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This system is sometimes referred to as the renin-angiotensin system, but aldosterone must be included for completeness.

The point of this system is to regulate systemic blood pressure. This is executed mainly by the kidneys and the adrenal glands. I will first discuss the cascade and then the inputs leading to and affecting it, and its own effects on the system.

The liver maintains a high level of angiotensinogen in the blood. It is a large molecule, a small part of which is cleaved by renin to produce angiotensin I. This circulates through the blood until it encounters ACE, primarily in the lungs. This converts angiotensin I to angiotensin II, thereby activating it. The presence of angiotensin II in the bloodstream is sensed by the adrenal cortex, which then secretes aldosterone into the plasma.

Some of these hormones have effects on the system, as does angiotensin II, while others, such as angiotensin I, are only intermediates in the cascade. See the individual nodes of these items for more detail.

Below is a decent example of how plasma volume fluctuation can activate this system.

A decrease in plasma volume will cause an increase in the activity of renal sympathetic nerves, a decrease in arterial pressure, and a decrease in glomerular filtration rate and flow to the macula densa. The latter causes the macula densa to see fewer electrolytic ions. All of the above stimulate the juxtaglomerular cells to secrete more renin, thereby increasing its concentration in the plasma. By the system described above, this yields an increase in plasma angiotensin II, and therefore aldosterone. This increase in plasma aldosterone increase sodium reabsorption in the cortical collecting ducts, thereby decreasing the amount that leaves the kidneys via the ureters. Where sodium goes, water follows, and thus, less water is secreted, mainting plasma volume.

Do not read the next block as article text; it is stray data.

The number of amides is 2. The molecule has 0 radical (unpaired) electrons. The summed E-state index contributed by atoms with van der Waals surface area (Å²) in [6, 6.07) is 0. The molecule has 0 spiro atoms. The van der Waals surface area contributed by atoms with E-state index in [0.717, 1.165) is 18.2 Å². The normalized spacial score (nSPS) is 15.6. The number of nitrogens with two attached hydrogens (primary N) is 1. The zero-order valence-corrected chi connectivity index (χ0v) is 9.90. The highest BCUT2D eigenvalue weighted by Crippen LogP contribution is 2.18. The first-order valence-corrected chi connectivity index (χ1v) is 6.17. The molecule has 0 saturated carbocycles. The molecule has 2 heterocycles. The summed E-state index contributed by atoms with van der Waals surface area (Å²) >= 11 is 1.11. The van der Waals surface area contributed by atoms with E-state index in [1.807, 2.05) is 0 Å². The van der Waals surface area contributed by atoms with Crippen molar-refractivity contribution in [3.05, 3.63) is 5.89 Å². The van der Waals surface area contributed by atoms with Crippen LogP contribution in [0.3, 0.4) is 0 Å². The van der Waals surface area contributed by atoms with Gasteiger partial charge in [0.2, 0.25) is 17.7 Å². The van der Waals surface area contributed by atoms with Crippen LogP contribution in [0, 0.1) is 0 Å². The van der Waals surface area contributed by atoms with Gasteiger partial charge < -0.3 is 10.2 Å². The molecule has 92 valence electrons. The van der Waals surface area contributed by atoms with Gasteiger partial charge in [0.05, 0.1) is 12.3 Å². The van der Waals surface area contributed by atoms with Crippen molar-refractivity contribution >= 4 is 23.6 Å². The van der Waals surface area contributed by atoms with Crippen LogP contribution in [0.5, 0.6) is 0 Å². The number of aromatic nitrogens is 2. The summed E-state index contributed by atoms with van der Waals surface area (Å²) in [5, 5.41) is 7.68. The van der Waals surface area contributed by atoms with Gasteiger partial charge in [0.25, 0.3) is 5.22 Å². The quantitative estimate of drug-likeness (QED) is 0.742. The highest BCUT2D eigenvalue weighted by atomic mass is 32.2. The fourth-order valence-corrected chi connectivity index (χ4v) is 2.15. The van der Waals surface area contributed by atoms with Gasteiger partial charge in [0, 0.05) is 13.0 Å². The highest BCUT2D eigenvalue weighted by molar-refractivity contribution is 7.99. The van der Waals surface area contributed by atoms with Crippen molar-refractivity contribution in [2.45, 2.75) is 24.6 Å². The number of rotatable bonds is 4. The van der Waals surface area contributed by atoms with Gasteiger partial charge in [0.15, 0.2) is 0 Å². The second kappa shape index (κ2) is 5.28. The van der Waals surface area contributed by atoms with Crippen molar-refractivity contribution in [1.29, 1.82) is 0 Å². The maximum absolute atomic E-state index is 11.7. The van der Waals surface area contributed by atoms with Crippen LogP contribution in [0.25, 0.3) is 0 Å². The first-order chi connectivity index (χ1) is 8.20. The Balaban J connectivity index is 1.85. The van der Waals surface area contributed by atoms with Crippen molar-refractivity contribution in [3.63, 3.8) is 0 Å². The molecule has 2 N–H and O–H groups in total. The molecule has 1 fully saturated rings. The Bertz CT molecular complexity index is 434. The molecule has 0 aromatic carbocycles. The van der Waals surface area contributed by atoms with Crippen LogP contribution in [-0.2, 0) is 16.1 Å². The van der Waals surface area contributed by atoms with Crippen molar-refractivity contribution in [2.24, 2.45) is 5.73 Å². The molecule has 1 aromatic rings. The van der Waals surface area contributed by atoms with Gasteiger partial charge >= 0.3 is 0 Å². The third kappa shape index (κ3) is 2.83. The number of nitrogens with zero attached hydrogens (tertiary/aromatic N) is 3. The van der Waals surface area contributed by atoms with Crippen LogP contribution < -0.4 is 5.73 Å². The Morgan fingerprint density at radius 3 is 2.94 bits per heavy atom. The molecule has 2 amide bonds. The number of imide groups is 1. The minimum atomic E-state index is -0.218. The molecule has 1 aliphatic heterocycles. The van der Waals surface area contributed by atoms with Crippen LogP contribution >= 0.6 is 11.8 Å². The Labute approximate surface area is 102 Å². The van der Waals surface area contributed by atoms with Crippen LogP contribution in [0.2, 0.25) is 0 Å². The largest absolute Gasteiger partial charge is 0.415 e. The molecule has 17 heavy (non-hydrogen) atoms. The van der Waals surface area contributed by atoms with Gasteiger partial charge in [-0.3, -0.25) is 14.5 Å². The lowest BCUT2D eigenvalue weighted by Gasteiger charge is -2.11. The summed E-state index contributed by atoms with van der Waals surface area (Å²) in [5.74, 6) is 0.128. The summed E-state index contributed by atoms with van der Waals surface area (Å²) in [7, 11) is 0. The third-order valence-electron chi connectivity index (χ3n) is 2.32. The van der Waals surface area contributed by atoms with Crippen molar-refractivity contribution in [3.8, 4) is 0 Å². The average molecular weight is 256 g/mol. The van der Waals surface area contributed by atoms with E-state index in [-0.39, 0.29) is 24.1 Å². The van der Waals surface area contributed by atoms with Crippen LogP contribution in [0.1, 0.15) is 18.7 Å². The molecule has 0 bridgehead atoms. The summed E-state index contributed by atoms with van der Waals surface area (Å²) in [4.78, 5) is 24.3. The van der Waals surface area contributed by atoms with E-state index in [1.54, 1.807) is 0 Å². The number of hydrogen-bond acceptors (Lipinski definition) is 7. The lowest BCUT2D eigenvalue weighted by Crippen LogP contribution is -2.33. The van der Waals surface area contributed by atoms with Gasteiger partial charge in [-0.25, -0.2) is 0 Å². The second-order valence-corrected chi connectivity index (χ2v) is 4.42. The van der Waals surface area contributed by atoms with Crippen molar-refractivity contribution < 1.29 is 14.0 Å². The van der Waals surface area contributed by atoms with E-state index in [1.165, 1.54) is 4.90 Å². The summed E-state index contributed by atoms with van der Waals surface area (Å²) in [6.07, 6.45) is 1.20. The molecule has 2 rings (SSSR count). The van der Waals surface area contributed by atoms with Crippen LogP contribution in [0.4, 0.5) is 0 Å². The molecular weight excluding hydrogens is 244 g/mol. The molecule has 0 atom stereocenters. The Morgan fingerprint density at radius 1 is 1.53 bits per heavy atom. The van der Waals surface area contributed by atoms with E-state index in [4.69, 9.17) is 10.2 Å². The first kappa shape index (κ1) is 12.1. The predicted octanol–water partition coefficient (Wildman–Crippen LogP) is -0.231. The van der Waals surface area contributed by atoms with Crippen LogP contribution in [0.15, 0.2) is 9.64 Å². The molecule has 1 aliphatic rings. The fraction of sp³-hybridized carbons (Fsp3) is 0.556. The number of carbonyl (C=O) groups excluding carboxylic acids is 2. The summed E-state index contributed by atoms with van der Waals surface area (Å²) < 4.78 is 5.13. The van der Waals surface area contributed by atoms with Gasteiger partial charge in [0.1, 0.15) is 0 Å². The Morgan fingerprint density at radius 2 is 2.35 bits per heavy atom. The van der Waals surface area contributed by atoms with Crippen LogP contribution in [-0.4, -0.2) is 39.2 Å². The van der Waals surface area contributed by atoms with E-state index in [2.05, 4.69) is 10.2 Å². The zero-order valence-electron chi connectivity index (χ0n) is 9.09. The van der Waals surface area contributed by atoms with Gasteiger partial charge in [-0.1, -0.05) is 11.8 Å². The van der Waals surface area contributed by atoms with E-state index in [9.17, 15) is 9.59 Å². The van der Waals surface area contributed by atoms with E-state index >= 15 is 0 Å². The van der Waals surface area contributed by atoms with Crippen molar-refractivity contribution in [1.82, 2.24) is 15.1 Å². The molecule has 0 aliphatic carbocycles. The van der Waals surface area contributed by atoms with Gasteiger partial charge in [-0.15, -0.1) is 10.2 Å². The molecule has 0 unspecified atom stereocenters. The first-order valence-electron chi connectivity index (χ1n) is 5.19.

This sort of response might occur in case of large loss of blood or in dehydration.

These are my interpretation of my lecture notes, but I may have used some references from Hole's Anatomy and Physiology (Shier, Butler, Lewis) and Human Physiology (Vander, Sherman, Luciano)

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